Polarities of capacitor plates in a complex circuit

In summary: No, each capacitor has a specific potential. It is not a general rule that a plate with - charge will have a -ve potential and a plate with a + charge will have a +ve potential.
  • #1
vcsharp2003
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Homework Statement
I am trying to understand why the polarities for the plates of capacitors are as shown in the complex circuit below after equilibrium state is reached i.e. transient currents have ceased. I have two questions related to this circuit.

(a) Could the top plate of capacitor C₅ end up having either a + or - charge? (the diagram shows it as a + charge)

(b) Will the plates of capacitors C₁, C₅ and C₃ that are connected to each other via a wire be at the same potential once the circuit reaches an equilibrium state i.e. when transient current flow ceases?
Relevant Equations
None
CamScanner 05-04-2023 08.18_1.jpg

(a) I think the top plate of C5 could end up with either + or - charge, and not necessarily + charge as shown. This is because the connected plates of C1, C5 and C3 form an isolated system to which we can apply the law of conservation of charge i.e. Total charge just before transient currents between the connected plates starts = Total charge just after transient currents between connected plates stops and this gives us ##-q_1 + q_5 + q_3 = 0 \implies q_5 = q_1-q_3##. Clearly ##q_5 > 0 ## or ## q_5 = 0 ## or ##q_5 < 0##, and so the charge on the top plate of C5 could be + or - or 0.

(b) I am confused on this one.
  1. One logic says that at equilibrium when transient currents have ceased, then there should be no potential difference between the connected plates since electric current only flows when there is a potential difference.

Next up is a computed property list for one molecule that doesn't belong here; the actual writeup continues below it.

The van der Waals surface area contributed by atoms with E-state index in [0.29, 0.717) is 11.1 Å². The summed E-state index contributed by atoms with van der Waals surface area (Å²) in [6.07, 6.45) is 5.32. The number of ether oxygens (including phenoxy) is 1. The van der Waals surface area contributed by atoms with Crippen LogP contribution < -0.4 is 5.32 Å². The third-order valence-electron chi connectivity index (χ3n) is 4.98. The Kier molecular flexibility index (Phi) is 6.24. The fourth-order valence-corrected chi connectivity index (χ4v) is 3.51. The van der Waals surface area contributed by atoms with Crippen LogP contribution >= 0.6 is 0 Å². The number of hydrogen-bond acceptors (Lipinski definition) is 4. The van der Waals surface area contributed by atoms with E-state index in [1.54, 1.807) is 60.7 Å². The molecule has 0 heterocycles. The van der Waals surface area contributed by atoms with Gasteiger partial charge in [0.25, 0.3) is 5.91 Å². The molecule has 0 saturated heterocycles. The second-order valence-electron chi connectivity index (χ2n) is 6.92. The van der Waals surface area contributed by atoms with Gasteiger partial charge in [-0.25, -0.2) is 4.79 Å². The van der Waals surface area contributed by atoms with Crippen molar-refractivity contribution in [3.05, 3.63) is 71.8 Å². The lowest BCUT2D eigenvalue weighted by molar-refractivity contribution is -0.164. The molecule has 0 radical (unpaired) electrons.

2. But then I get confused when I see different polarities for connected plates and think that the plate with a - charge will always be at a lower potential than a plate with a + charge; one of the connected plates is shown with - charge and the others are with a + charge, so it makes me conclude that potentials of connected plates could not be the same when equilibrium is reached (even though the transient electric currents have ceased). Currents should not stop if potential difference exists.
I don't know which of my above two arguments are correct
 
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  • #2
Let mathematics think the problem.
vcsharp2003 said:
Homework Statement: I am trying to understand why the polarities for the plates of capacitors are as shown in the complex circuit below after equilibrium state is reached i.e. transient currents have ceased. I have two questions related to this circuit.

(a) Could the top plate of capacitor C₅ end up having either a + or - charge? (the diagram shows it as a + charge)

(b) Will the plates of capacitors C₁, C₅ and C₃ that are connected to each other via a wire be at the same potential once the circuit reaches an equilibrium state i.e. when transient current flow ceases?
Relevant Equations: None

Total charge just after transient currents between connected plates stops and this gives us −q1+q5+q3=0⟹q5=q1−q3. Clearly q5>0 or q5=0 or q5<0, and so the charge on the top plate of C5 could be + or - or 0.
You are right. We have no intuition what signature does q_5, plate charge of condenser 5 at M side, has.
Conservation of charge on M piece, D piece and Outer circuit are